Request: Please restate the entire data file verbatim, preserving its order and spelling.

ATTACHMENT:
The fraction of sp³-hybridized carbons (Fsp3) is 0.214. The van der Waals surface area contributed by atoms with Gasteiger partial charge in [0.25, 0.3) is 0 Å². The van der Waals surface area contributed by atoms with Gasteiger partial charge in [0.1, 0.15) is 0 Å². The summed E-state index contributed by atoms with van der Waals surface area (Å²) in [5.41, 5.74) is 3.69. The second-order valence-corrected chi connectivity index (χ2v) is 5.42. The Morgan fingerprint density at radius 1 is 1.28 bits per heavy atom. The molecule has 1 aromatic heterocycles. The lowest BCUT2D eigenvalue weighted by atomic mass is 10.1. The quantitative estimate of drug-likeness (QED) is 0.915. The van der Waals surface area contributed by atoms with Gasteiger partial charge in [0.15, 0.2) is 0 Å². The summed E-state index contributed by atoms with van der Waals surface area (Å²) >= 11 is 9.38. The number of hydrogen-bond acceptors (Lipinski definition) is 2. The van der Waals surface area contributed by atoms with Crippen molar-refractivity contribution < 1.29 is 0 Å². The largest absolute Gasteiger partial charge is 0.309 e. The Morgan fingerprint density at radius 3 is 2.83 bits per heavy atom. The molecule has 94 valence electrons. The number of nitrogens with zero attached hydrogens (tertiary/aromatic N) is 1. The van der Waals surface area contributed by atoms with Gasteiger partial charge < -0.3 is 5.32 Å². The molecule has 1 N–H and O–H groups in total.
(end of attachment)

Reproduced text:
The fraction of sp³-hybridized carbons (Fsp3) is 0.214. The van der Waals surface area contributed by atoms with Gasteiger partial charge in [0.25, 0.3) is 0 Å². The van der Waals surface area contributed by atoms with Gasteiger partial charge in [0.1, 0.15) is 0 Å². The summed E-state index contributed by atoms with van der Waals surface area (Å²) in [5.41, 5.74) is 3.69. The second-order valence-corrected chi connectivity index (χ2v) is 5.42. The Morgan fingerprint density at radius 1 is 1.28 bits per heavy atom. The molecule has 1 aromatic heterocycles. The lowest BCUT2D eigenvalue weighted by atomic mass is 10.1. The quantitative estimate of drug-likeness (QED) is 0.915. The van der Waals surface area contributed by atoms with Gasteiger partial charge in [0.15, 0.2) is 0 Å². The summed E-state index contributed by atoms with van der Waals surface area (Å²) >= 11 is 9.38. The number of hydrogen-bond acceptors (Lipinski definition) is 2. The van der Waals surface area contributed by atoms with Crippen molar-refractivity contribution < 1.29 is 0 Å². The largest absolute Gasteiger partial charge is 0.309 e. The Morgan fingerprint density at radius 3 is 2.83 bits per heavy atom. The molecule has 94 valence electrons. The number of nitrogens with zero attached hydrogens (tertiary/aromatic N) is 1. The van der Waals surface area contributed by atoms with Gasteiger partial charge < -0.3 is 5.32 Å². The molecule has 1 N–H and O–H groups in total.